I haven’t seen a lot of fuss out there about the recent release (14 June 17) of the Lloyds Register (LR) Code for Unmanned Marine Systems (UMS). I only say this because it is the first real set of rules and regulations that have been applied to AUVs and USVs, and I think it is a pretty big deal.

For those who don’t know what LR is, or what they do, here is the most concise and brief I can be. LR is one of a few maritime classification societies that produce, upkeep and update a set of codes, rules and guidelines for the design and construction of maritime vessels. They make these documents so that ship and submarine designers have a clear understanding of the requirements they need to achieve to ensure that their design is safe to be commercially operated in their intended operating environment.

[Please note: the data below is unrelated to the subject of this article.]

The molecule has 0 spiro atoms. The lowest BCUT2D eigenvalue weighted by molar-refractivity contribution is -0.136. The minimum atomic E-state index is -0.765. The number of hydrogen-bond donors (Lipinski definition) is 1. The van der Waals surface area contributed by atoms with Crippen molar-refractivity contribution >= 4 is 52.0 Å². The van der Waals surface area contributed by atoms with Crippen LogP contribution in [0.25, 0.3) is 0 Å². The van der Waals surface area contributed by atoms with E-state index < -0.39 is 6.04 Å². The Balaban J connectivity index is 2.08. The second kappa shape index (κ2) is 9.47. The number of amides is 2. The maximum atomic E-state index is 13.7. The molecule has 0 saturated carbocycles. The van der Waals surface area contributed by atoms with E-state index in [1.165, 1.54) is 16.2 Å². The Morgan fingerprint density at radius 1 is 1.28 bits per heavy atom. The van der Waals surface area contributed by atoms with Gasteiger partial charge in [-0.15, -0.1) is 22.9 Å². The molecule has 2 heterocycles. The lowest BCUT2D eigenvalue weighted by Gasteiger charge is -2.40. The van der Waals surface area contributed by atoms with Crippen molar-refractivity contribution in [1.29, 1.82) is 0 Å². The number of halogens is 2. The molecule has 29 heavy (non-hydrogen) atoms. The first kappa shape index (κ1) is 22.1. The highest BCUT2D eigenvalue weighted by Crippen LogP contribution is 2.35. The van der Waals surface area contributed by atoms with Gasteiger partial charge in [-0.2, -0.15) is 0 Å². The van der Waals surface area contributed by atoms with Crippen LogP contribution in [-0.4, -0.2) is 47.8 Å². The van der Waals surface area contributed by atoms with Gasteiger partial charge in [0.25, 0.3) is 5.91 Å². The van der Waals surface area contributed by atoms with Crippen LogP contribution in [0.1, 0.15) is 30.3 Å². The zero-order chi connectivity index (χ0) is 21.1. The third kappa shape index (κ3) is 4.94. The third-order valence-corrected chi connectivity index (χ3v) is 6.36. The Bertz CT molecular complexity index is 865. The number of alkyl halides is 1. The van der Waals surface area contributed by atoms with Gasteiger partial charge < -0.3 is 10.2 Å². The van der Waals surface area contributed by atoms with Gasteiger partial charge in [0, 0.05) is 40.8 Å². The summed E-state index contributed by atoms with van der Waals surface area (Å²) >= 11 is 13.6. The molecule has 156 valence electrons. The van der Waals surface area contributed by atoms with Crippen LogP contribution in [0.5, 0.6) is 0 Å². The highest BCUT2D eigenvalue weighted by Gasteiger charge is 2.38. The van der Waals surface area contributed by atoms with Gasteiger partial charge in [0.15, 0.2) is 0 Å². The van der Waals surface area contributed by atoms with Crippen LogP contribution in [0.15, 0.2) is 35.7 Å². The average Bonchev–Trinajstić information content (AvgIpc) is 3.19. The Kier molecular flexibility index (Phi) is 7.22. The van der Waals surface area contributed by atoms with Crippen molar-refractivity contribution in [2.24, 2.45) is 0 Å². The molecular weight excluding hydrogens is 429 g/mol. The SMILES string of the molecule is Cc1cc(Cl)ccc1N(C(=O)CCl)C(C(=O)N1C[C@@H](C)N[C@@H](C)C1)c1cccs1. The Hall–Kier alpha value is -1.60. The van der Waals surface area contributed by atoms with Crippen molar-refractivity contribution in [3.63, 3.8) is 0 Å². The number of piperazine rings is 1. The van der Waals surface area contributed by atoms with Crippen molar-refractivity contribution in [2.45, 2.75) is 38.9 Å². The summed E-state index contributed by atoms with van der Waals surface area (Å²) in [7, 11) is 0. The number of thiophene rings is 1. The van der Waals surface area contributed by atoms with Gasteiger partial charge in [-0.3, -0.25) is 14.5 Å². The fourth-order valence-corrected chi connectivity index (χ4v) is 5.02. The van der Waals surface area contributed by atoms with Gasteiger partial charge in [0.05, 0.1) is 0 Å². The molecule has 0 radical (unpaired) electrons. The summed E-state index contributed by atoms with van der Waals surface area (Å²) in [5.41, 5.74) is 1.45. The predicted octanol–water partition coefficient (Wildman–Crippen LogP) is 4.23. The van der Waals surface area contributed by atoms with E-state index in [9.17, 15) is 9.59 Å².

So, what is the significance of this? Well up until now, autonomous and unmanned systems have been advancing so quickly that the laws and regulations haven’t really kept up. This means that everyone is coming up with revolutionary ideas to automate the shipping industry, map the ocean floors and much more, but how do you insure something that isn’t bound by some sort of assurance, or classification, organisation? The answer is you can’t.

This is why I am excited and intrigued by this release from LR. It is providing a starting point to which unmanned systems can truly be applied on a large scale in the Maritime Industry. I know a lot of you will be saying; “What about IMO?” and, “But nothing has been certified under this code and who can actually checks this”? And I completely agree with you, there is still a long way to go before we see driverless container ships navigating the world’s oceans, but this is a great step in the right direction and I can’t wait to see where it goes.

If you want to have a read of this new LR code, I will attach the link below and you can have a read. It is only 39 pages and I think it is really interesting.


I hope you enjoyed this article and feel free to contact us with your thoughts and views, would love to hear what you think as well.

Harry Hubbert

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